|Ashley and Catherine listen to Mr. Coffey at the Fred Batts Leadership Luncheon|
After a go-around where we introduced ourselves to each other and my presentation looking at the roots of community murals, we opened the floor to comments, questions and suggestions. Right off the bat we heard about a past that's nearly non-existent in Waco's local history books. In all the sources that we could find claiming to tell Waco's story, African-Americans hardly existed.
Our community groups recalled places and people long since gone. Schools like A.J. Moore razed, businesses like the great Alpha Theater closed, dance clubs and homes left to decay, and Paul Quinn College relocated to Dallas. We heard about great teachers and restaurants, about Elm Avenue, Bridge and Clifton Streets and how they used to thrive. It was nostalgia for sure but also a very important way of rekindling the spirit of a place that's hard to imagine when you walk around today. And since the history books don't show it, the stories and images they evoke have to be preserved through oral tradition.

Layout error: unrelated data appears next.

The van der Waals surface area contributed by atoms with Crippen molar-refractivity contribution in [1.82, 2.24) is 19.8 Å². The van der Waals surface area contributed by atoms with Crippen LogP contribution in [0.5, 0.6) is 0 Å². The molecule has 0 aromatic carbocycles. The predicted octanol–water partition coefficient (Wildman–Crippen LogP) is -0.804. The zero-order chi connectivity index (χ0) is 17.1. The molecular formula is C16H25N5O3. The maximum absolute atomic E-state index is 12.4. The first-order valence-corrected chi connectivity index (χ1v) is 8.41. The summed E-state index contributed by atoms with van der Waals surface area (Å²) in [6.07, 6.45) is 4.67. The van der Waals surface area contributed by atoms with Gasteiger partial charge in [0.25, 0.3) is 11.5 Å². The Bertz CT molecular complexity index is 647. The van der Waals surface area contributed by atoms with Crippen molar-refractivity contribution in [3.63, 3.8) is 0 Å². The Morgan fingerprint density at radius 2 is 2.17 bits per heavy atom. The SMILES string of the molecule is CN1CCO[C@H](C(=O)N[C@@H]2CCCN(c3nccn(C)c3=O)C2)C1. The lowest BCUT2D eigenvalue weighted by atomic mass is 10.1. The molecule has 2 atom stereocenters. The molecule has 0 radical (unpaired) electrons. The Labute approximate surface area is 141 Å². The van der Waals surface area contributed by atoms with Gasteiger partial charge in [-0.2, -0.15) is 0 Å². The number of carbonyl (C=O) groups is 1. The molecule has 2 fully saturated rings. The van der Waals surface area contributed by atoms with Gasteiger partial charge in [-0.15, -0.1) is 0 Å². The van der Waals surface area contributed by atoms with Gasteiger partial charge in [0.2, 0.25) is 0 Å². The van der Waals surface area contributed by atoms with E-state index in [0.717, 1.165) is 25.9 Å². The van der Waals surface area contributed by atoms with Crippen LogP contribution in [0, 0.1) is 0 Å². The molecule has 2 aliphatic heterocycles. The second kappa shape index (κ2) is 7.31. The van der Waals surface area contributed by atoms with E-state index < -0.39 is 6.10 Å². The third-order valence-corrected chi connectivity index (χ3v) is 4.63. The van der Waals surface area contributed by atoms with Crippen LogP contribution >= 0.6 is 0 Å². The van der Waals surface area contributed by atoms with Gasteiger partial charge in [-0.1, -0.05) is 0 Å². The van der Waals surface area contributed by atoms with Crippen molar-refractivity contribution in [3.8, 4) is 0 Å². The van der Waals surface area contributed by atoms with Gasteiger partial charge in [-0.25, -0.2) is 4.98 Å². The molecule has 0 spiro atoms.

|The Alpha Theater in its hey day|
|The Alpha as it appears today|
|View of the Baylor stadium project in the foreground and East Waco behind it|